About 480 million years ago, the seven-foot-long Aegirocassis benmoulae swam about in the sea. The lobster-like sea creature used its flaps — swimming devices on its belly and back — and long segmented body to get around. And unlike many of its fellow relatives, it ate plankton. This means that it had to swim with its appendages outstretched in front of its head, dragging a net-like "sieve" made of long downward-directed spines through the water.
"It would have dwarfed anything else at the time."
"It would have dwarfed anything else at the time, being twice as big as the next biggest animal — at the very least," says Peter Van Roy, a paleontologist at Yale University and a co-author of a Nature study published today that contributes entirely new information about Aegirocassis benmoulae. "They were absolutely massive."
illustration by Marianne Collins, ArtofFact
A lot of what you’ve just read wasn’t known until recently. When the Aegirocassis benmoulae's relatives — a group of marine animals called anomalocaridids — were first discovered, paleontologists looked their spiny appendages and thought they represented the body of a shrimp. Some also believed that their toothed mouths were jellyfish, and their complete bodies were actually described as sea cucumbers.
Then, in 1985, a group of researchers figured it out. The bits and pieces that people were associating with various other species actually belonged to a single group of early marine animals called anomalocardids — large sea creatures that are ancestors to all arthropods, a category of animals composed of everything from lobsters and crabs to scorpions and ants. "Nevertheless, the affinities of anomalocaridids remained enigmatic: it would take almost another decade before they were finally recognized as arthropods," Van Roy says.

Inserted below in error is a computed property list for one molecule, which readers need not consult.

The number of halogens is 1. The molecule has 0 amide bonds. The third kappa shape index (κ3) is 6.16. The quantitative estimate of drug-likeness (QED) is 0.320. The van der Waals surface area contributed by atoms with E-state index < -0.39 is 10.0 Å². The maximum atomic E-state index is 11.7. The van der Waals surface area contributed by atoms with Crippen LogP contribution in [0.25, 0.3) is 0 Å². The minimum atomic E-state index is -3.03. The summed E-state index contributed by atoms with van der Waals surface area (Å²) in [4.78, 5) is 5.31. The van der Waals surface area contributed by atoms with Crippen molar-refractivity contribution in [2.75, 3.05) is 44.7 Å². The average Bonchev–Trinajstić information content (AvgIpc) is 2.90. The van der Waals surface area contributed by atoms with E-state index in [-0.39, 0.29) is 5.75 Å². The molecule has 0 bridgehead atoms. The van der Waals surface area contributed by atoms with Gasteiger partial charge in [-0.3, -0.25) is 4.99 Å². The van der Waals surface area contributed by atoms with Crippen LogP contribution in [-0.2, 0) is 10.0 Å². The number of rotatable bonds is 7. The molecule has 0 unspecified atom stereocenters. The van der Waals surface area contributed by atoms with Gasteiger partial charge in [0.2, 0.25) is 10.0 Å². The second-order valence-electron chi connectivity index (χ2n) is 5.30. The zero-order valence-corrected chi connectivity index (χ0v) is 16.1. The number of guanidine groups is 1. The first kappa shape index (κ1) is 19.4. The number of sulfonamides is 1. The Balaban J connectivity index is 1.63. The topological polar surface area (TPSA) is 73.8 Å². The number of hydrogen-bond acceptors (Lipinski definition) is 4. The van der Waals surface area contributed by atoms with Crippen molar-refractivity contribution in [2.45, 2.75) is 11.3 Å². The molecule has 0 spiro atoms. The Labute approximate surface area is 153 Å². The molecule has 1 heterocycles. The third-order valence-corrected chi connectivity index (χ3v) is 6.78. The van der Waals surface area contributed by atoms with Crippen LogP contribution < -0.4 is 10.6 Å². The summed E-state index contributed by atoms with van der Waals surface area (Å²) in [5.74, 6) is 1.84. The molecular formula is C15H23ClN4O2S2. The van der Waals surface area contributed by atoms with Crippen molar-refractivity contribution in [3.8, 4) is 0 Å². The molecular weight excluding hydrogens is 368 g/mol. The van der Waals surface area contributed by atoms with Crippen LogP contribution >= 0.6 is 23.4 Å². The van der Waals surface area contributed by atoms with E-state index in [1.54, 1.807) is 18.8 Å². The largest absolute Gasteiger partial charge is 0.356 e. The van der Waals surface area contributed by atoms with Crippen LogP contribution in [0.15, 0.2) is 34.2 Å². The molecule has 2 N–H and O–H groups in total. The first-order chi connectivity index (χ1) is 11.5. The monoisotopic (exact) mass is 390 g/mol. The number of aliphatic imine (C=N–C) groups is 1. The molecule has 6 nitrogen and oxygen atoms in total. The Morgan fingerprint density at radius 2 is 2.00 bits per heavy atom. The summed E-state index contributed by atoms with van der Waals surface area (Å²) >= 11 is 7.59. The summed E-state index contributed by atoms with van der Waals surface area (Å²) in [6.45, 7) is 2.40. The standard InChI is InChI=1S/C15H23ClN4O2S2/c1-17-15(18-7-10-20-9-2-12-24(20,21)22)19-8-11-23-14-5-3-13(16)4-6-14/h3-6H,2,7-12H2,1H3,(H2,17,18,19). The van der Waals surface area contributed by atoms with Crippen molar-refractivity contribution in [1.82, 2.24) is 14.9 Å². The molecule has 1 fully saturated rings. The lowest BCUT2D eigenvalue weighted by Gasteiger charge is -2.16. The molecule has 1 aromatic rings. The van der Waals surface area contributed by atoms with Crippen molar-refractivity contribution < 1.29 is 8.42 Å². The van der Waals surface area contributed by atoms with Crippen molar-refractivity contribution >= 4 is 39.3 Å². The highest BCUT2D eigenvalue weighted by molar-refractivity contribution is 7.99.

"With a big smile, he walks over to me and says, ‘you know, I have something to show you.'"
In 2011, things started coming together. Before that, paleontologists thought that Aegirocassis benmoulae was a predatory animal, much like the majority of anomalocaridids that had come before it. But the man who found the Aegirocassis benmoulae fossils — a local collector in Morocco by the name of Mohamed Ben Moula who doesn’t have paleontology training — changed all that. "With a big smile, he walks over to me and says, ‘you know, I have something to show you,’" Van Roy says. Ben Moula showed him a beautifully preserved appendage with "very delicate filter-feeding morphology; it had all these fine spines," Van Roy says. "It was shocking."
To show their gratitude, Van Roy and his team named Aegirocassis benmoulae after the Moroccan collector.
In the time of the Aegirocassis benmoulae, during the the Ordovician period, plankton ecosystems were changing and many new species of plankton were popping up. This likely spurred the emergence of this large plankton-eating anomalocaridid. And going from predation to plankton-filtering is part of a larger evolutionary theme, Van Roy says. "Exactly the same thing happened much, much later in sharks and whales," he says. "They started out as predators, and because of a major plankton diversification suddenly you get extremely big filter-feeding animals, like whale sharks and blue whales." Researchers also think Crocodiles went through a similar period in which a large plankton-eating species of crocs emerged. "They reached massive sizes," he says. "And our animal is the oldest example of this."